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New York Jets: Time To Make Up Your Mind

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It is time to make up your mind on Rex Ryan and Mark Sanchez

FOXBORO MA - DECEMBER 06:  Head coach Rex Ryan of the New York Jets walks on the field for the start of their game against the New England Patriots at Gillette Stadium on December 6 2010 in Foxboro Massachusetts.  (Photo by Jim Rogash/Getty Images)
FOXBORO MA - DECEMBER 06: Head coach Rex Ryan of the New York Jets walks on the field for the start of their game against the New England Patriots at Gillette Stadium on December 6 2010 in Foxboro Massachusetts. (Photo by Jim Rogash/Getty Images)
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The story is a tired one. When the New York Jets begin to struggle, the Rex Ryan and Mark Sanchez stories circulate, the national media recycles the same few paragraphs and the same theme. You will read about the problematic culture Ryan has created and how it trickles down the entire organization. The reason the Jets are losing football games suddenly derives from Ryan's personality. When discussing Sanchez, the questioning of his ability to handle being a franchise quarterback in New York becomes rampant. A bunch of sports journalists start dusting off memories from the one psychology course they took in college and claim the kid's body language is why the Jets offense can't score points.

I don't buy it.

The reason the Jets have lost two straight football games and have lost a whopping 4 out of 13 games this season has nothing to do with Rex Ryan imitating his brother in a press conference or joking about Tom Brady's wife. The reason the Jets offense has struggled with inconsistency has nothing to do with how Mark Sanchez holds his shoulders after an incompletion.

You need to make a decision, either you are on board with how Rex Ryan runs things or you aren't. Don't carry on about loving the confidence and swagger he brought to an organization, in desperate need of it but then lecture on his behavior when the team hits a brief losing streak. Ryan has been consistent since the day he was hired. He is  a brash, borderline cocky individual, who speaks his mind and loves to talk up his own team. This is his personality and it isn't changing.

As a rookie head coach, he took a team with a rookie quarterback to the AFC Championship Game. In his second year, he is poised to improve his team's regular season record and take another crack at a run to the Super Bowl in January. What did Sean Payton do during his first two years with the Saints? He went to the NFC Championship Game in year one, and followed with a 7-9 and 8-8 season. What about Tom Coughlin? He went 6-10 in his first year, and followed with back to back years where his team lost in the first round of the playoffs.

How come Tony Sparano isn't questioned for the way he is doing things? After taking his team to the playoffs in year one, where they got smoked in the first round at home, he is going to follow up with back to back years of missing the playoffs.

There is more evidence suggesting the Rex Ryan method of head coaching works than it doesn't. The proof is in the victory totals. If this team lays down and finishes with a 5 game losing steak and finishes 9-7 outside of the playoffs, Rex is still coming back for year three and is still going to be himself. Does he need to reconsider his offensive coaching staff? Absolutely. Does he need to find a pass rusher and a safety for his beloved defense? Of course. However, he shouldn't change his personality or stop being the guy that had the Jets a little more than a quarter from a Super Bowl in 2009.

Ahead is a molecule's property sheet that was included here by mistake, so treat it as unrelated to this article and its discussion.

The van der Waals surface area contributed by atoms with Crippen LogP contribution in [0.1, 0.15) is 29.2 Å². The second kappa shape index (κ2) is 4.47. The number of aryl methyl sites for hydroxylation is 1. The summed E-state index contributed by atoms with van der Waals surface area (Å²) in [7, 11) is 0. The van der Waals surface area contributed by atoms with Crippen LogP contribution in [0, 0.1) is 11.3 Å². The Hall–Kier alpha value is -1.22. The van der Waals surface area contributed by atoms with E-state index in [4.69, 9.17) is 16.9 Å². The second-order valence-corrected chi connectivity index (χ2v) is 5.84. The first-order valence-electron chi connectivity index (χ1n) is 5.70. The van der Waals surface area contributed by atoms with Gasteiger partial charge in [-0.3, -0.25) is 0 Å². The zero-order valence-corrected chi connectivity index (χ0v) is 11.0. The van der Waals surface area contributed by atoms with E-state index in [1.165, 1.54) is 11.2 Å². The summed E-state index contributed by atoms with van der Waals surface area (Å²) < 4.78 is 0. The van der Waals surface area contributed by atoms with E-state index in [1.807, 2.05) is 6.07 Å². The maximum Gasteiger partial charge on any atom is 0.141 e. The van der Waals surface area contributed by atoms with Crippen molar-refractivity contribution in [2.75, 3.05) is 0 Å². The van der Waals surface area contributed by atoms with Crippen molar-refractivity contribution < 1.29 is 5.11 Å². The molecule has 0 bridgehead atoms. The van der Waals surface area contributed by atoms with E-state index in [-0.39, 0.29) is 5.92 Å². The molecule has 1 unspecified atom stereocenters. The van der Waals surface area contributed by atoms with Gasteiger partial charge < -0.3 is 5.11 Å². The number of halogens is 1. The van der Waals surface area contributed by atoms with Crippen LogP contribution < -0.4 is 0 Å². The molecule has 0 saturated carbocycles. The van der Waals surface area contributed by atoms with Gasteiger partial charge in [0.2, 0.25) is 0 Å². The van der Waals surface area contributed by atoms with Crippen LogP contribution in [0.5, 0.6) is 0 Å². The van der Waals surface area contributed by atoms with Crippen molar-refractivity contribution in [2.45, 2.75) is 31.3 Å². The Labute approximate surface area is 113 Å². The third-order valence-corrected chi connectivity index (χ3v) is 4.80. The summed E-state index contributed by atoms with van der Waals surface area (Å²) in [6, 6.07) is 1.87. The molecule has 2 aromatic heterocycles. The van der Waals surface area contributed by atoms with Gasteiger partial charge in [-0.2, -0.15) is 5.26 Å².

What about Mark Sanchez? Stop the presses, a second year quarterback is having some inconsistency? No way, that never happens in the NFL. It amazes me how quickly people want to call Sanchez the next Matt Leinart, when his work ethic and win total in the NFL couldn't make them any more different.

The guy won two road playoff games in his rookie year, which gives him more than every single current starting quarterback in the NFL won their rookie year. He is 19-12 as a starter in this league, which is a record that compares favorably to every other big time quarterback in this league's record after their first 31 starts. People talk about him being completely inept, yet inept quarterbacks don't lead their team to comeback 4th quarter and overtime victories 4 out of 5 weeks in their second season. They don't go through 5 game stretches without a turnover. They aren't on pace to throw for 3510 yards, 20 touchdowns, and 15 interceptions and lead their team to a winning record in year two.

The reason the Jets haven't scored a touchdown the past two games or in three of their four home games has nothing to do with Sanchez's body language. It has to do with dropped passes, questionable play calling, a fading starting running back, a second year running back not used enough, poor personnel decisions, and poor mechanics from Sanchez himself.

People want to write off Ryan and Sanchez as a hopeless combination that will never work. They do this while ignoring the success they have continually had.

If you think Ryan can't coach the way he does in the NFL, don't be quick to pat him on the back if the Jets win 2 of their next 3 and are a 11 win playoff team. If you think Sanchez can't quarterback in the NFL, don't look at the Jets victory totals the past two years or his stat line from 2010. You also better burn the game tape from the 2009 playoffs and every game from weeks 2 - 12 this season.

It has been an ugly two games for the New York Jets but last time I checked it is week 15, in a 17 week season.